If you’re a small business owner — or even the CEO — crowdsourcing social media content can help you engage with your audience and source new content. This often-underused strategy adds variety and diversity to your social media accounts, efforts, and overall brand.
So what is “crowdsourcing?” Sprout Social defines it as “the process of collecting ideas, services, and/or content with the help of contributions from a large number of people.” In other words, crowdsourcing is when a third party provides you with something valuable your business can use.
Crowdsourcing social media content has been known to be incredibly effective when used properly. It promotes engagement and helps companies to better understand the needs of their audience. Brands like Hyatt, Patagonia, and Lay’s regularly use crowdsourcing social media content to help build their businesses and connect with their audience.
You may be thinking, “Well, that might be great for big brands with large crowds. But how can crowdsourcing social media posts help small businesses?”
Even on a small scale, crowdsourcing can help small businesses receive feedback, source content, and improve engagement. It’s all about tailoring your efforts to your audience’s needs and getting your message out there. Here are a few ideas about how to use it!
Crowdsourcing For Feedback
Many brands have asked their customers to identify ways they can improve their products and services. Typically, this is done through surveys or requests for open comments. This increases engagement and helps businesses to learn about their blind spots when it comes to customer service.
For example, Hyatt encourages customers to give their feedback by using their two hashtags #WorldOfHyatt and #WorldOfUnderstanding. This allows Hyatt to publicly address feedback and criticism while cultivating an air of openness with their client base. It also allows them to easily access new ideas and suggestions from their audience.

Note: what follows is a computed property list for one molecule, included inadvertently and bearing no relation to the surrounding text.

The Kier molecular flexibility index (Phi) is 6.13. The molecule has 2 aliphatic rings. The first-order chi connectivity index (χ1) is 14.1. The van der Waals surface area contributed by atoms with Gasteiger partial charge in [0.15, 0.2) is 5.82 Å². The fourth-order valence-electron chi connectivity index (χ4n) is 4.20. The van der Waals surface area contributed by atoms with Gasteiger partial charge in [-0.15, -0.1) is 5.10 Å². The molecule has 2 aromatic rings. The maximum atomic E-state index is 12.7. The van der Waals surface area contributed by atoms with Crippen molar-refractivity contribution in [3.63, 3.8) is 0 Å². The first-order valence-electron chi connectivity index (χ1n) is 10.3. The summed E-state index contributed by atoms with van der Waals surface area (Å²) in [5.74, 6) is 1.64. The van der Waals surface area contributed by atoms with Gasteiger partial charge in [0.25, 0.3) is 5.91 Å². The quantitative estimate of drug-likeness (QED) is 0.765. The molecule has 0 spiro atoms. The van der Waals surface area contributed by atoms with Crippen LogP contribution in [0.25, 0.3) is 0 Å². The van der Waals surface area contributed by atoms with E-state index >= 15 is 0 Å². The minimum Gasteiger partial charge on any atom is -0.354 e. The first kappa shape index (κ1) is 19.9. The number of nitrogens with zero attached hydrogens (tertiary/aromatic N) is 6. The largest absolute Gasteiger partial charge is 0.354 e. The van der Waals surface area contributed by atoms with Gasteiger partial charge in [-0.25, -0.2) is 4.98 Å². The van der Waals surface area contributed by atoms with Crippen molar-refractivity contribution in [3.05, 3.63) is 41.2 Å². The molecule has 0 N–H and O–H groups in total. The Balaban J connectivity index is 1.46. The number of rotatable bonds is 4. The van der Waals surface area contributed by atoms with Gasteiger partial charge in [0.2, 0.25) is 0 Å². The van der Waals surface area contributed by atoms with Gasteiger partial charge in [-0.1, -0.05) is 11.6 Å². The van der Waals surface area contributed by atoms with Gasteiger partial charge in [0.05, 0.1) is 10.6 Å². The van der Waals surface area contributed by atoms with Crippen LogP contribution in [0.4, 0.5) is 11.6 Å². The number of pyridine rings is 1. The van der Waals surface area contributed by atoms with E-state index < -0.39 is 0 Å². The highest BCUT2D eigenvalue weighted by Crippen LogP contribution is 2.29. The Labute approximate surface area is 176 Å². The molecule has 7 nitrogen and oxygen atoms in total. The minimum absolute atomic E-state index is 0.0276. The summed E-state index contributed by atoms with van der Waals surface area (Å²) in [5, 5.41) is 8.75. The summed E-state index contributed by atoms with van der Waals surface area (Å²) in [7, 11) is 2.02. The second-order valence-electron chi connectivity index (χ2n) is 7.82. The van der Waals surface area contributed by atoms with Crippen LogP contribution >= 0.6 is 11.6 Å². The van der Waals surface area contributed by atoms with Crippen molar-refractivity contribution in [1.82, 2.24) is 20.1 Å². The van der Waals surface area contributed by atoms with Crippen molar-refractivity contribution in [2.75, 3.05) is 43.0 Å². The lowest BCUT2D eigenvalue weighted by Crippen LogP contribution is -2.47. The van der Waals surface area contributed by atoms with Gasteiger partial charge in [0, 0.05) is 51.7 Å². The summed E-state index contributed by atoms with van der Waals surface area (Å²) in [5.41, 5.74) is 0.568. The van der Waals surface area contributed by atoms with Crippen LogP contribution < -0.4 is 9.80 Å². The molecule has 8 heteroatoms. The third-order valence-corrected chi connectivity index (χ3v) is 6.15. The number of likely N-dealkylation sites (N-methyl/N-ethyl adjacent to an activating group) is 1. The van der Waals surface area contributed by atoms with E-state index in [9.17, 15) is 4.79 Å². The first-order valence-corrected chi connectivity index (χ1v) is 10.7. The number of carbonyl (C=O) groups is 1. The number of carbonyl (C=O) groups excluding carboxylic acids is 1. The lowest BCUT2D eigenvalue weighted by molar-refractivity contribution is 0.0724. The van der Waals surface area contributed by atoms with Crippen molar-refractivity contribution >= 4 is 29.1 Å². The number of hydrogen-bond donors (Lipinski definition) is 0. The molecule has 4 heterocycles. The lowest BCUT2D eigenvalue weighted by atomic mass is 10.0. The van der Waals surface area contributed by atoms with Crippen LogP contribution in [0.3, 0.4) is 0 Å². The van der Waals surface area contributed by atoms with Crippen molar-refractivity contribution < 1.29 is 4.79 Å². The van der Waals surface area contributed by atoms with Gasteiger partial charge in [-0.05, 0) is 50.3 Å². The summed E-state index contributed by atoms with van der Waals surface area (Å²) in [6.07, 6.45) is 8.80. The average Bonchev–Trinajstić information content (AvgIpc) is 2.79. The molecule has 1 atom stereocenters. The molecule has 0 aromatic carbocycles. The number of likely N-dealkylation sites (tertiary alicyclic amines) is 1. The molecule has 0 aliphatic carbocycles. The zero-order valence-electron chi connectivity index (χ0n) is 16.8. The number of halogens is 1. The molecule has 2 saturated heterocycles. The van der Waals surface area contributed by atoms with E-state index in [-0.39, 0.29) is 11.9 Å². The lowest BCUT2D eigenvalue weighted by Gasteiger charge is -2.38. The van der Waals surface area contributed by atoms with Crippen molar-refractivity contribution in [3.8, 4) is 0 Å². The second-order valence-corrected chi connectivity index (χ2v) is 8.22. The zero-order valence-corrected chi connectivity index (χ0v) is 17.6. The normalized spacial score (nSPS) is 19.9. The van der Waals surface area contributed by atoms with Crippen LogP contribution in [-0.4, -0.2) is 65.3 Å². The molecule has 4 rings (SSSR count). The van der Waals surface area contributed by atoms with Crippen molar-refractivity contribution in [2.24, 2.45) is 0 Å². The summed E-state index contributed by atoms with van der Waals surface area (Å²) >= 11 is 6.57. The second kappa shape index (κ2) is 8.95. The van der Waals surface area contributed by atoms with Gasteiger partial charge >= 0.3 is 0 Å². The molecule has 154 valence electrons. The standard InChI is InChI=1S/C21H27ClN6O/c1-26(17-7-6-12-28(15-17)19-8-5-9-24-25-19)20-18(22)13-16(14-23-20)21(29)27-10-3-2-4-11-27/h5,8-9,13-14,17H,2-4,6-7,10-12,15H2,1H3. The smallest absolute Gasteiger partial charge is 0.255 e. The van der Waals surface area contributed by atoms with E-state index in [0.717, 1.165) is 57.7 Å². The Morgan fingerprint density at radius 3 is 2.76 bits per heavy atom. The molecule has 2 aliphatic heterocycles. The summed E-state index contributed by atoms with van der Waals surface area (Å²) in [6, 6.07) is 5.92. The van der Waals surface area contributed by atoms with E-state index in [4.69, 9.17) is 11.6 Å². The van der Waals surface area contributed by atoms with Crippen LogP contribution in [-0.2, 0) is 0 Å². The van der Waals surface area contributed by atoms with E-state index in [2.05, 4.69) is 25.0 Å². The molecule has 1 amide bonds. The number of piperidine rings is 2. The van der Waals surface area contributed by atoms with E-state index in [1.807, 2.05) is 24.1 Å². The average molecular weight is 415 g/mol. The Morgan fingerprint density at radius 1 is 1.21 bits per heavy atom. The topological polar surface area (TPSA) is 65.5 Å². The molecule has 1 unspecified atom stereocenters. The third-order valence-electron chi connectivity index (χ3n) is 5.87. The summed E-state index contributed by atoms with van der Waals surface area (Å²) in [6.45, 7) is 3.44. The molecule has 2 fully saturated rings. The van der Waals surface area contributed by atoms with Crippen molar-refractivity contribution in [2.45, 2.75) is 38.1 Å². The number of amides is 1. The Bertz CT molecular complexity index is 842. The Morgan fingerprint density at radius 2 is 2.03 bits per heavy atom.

On a smaller scale, businesses can send out surveys to their email lists or post surveys on social media for customer feedback. This will help the business to have better access to useful ideas and information that they may not otherwise have.
Crowdsourcing For Content
Brands like Patagonia have seen great success with crowdsourcing social media content. In fact, they have a Tumblr page exclusively populated by customer stories. Customers talk about how they are still able to use old gear from Patagonia they purchased years ago. One user claims to still be using Patagonia gear they purchased in 1981. Talk about great word-of-mouth!
But this idea can be scaled down for smaller businesses as well. You can share customer reviews, images, and stories to market your product. This content carries more weight than your typical manufactured posts. Plus, it requires no extra forethought or design on the part of the social media manager. If implemented successfully, businesses can use their audience’s content digitally on a regular basis, saving them time and energy.
Crowdsourcing For Engagement
Crowdsourcing can also be used to garner engagement through contests and promotions. For example, in 2015, Lay’s launched “Do Us a Flavor” campaign, which allowed contestants to submit ideas for a new chip flavor. The winner would receive a grand prize of $1 million and would have their chip idea featured in Lay’s retail partners. This campaign not only encouraged widespread engagement, but it also increased sales by 8% in the 3 months following the competition.
So, consider doing a contest or giveaway in exchange for something that can help your business. Maybe you could have competitions for customers to make a music video to promote your new product line or create a new logo for your brand. Whatever you need, your clients can be a great source for ideas.
How To Promote Crowdsourcing Efforts
Like with any great idea, you need to start with promotion before you can move on to implementation. After all, who is going to participate in a contest they don’t know about or answer a survey they don’t receive? If you want to use crowdsourcing effectively, make sure your audience is informed about your efforts.
Two of the best tools small-business owners have at their disposal are social media and email. If you’re trying to launch a crowdsourcing effort, you let your customers know! Send them an email and post reminders on your social media. This will ensure your loyal followers are aware and excited about helping your brand grow.
So, next time you have a big promotion coming up, consider adding crowdsourcing to your strategy. It can increase the types of content and ideas you receive. You’ll diversify your efforts and brand’s image, and you’ll improve engagement with your followers and get them excited about your business.